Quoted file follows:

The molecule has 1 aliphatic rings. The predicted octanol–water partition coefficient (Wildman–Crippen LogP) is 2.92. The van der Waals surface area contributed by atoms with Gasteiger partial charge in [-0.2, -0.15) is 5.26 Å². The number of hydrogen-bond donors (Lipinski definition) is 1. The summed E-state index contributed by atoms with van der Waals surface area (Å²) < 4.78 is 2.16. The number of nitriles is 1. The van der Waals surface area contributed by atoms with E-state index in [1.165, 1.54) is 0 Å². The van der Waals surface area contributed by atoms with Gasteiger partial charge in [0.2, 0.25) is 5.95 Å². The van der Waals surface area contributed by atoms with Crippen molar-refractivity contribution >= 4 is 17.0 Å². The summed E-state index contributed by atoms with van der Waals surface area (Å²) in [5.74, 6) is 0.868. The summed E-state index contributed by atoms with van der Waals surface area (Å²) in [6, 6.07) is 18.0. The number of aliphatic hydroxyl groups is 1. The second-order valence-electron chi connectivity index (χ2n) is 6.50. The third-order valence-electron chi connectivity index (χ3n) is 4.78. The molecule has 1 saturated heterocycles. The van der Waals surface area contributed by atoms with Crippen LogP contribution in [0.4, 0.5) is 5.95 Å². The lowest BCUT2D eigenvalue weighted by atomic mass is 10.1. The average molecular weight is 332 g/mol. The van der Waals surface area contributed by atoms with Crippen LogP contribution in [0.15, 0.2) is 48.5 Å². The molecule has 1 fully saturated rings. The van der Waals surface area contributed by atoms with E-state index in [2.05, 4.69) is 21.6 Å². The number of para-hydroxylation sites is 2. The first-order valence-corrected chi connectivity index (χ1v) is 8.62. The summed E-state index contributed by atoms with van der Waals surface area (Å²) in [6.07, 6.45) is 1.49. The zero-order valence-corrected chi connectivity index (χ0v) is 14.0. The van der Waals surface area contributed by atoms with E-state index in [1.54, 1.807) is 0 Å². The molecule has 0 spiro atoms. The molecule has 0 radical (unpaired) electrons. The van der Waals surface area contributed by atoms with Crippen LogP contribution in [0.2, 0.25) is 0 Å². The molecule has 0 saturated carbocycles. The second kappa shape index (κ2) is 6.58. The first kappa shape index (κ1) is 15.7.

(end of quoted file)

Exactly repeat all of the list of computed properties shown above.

The molecule has 1 aliphatic rings. The predicted octanol–water partition coefficient (Wildman–Crippen LogP) is 2.92. The van der Waals surface area contributed by atoms with Gasteiger partial charge in [-0.2, -0.15) is 5.26 Å². The number of hydrogen-bond donors (Lipinski definition) is 1. The summed E-state index contributed by atoms with van der Waals surface area (Å²) < 4.78 is 2.16. The number of nitriles is 1. The van der Waals surface area contributed by atoms with E-state index in [1.165, 1.54) is 0 Å². The van der Waals surface area contributed by atoms with Gasteiger partial charge in [0.2, 0.25) is 5.95 Å². The van der Waals surface area contributed by atoms with Crippen molar-refractivity contribution >= 4 is 17.0 Å². The summed E-state index contributed by atoms with van der Waals surface area (Å²) in [5.74, 6) is 0.868. The summed E-state index contributed by atoms with van der Waals surface area (Å²) in [6, 6.07) is 18.0. The number of aliphatic hydroxyl groups is 1. The second-order valence-electron chi connectivity index (χ2n) is 6.50. The third-order valence-electron chi connectivity index (χ3n) is 4.78. The molecule has 1 saturated heterocycles. The van der Waals surface area contributed by atoms with Crippen LogP contribution in [0.4, 0.5) is 5.95 Å². The lowest BCUT2D eigenvalue weighted by atomic mass is 10.1. The average molecular weight is 332 g/mol. The van der Waals surface area contributed by atoms with Crippen LogP contribution in [0.15, 0.2) is 48.5 Å². The molecule has 1 fully saturated rings. The van der Waals surface area contributed by atoms with E-state index in [2.05, 4.69) is 21.6 Å². The number of para-hydroxylation sites is 2. The first-order valence-corrected chi connectivity index (χ1v) is 8.62. The summed E-state index contributed by atoms with van der Waals surface area (Å²) in [6.07, 6.45) is 1.49. The zero-order valence-corrected chi connectivity index (χ0v) is 14.0. The van der Waals surface area contributed by atoms with E-state index in [1.54, 1.807) is 0 Å². The molecule has 0 spiro atoms. The molecule has 0 radical (unpaired) electrons. The van der Waals surface area contributed by atoms with Crippen LogP contribution in [0.2, 0.25) is 0 Å². The molecule has 0 saturated carbocycles. The second kappa shape index (κ2) is 6.58. The first kappa shape index (κ1) is 15.7.